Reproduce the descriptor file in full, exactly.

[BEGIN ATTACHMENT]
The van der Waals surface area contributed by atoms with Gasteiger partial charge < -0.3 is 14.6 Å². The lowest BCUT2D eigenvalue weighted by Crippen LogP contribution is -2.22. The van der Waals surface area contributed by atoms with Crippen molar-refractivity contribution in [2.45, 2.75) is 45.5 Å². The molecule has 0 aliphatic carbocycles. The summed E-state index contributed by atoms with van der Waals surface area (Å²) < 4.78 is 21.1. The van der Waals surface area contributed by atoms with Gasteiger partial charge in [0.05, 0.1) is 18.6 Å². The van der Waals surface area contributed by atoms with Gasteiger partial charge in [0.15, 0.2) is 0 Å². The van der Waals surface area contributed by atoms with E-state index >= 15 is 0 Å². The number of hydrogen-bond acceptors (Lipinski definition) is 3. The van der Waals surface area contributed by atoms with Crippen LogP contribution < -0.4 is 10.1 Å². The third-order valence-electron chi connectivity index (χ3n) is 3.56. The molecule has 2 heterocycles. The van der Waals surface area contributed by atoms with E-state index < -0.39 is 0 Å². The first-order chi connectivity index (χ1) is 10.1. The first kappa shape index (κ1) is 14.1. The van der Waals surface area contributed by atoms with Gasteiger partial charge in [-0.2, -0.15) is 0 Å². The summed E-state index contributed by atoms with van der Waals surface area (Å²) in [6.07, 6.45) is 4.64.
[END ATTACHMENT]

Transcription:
The van der Waals surface area contributed by atoms with Gasteiger partial charge < -0.3 is 14.6 Å². The lowest BCUT2D eigenvalue weighted by Crippen LogP contribution is -2.22. The van der Waals surface area contributed by atoms with Crippen molar-refractivity contribution in [2.45, 2.75) is 45.5 Å². The molecule has 0 aliphatic carbocycles. The summed E-state index contributed by atoms with van der Waals surface area (Å²) < 4.78 is 21.1. The van der Waals surface area contributed by atoms with Gasteiger partial charge in [0.05, 0.1) is 18.6 Å². The van der Waals surface area contributed by atoms with Gasteiger partial charge in [0.15, 0.2) is 0 Å². The van der Waals surface area contributed by atoms with E-state index >= 15 is 0 Å². The number of hydrogen-bond acceptors (Lipinski definition) is 3. The van der Waals surface area contributed by atoms with Crippen LogP contribution < -0.4 is 10.1 Å². The third-order valence-electron chi connectivity index (χ3n) is 3.56. The molecule has 2 heterocycles. The van der Waals surface area contributed by atoms with E-state index < -0.39 is 0 Å². The first-order chi connectivity index (χ1) is 10.1. The first kappa shape index (κ1) is 14.1. The van der Waals surface area contributed by atoms with Gasteiger partial charge in [-0.2, -0.15) is 0 Å². The summed E-state index contributed by atoms with van der Waals surface area (Å²) in [6.07, 6.45) is 4.64.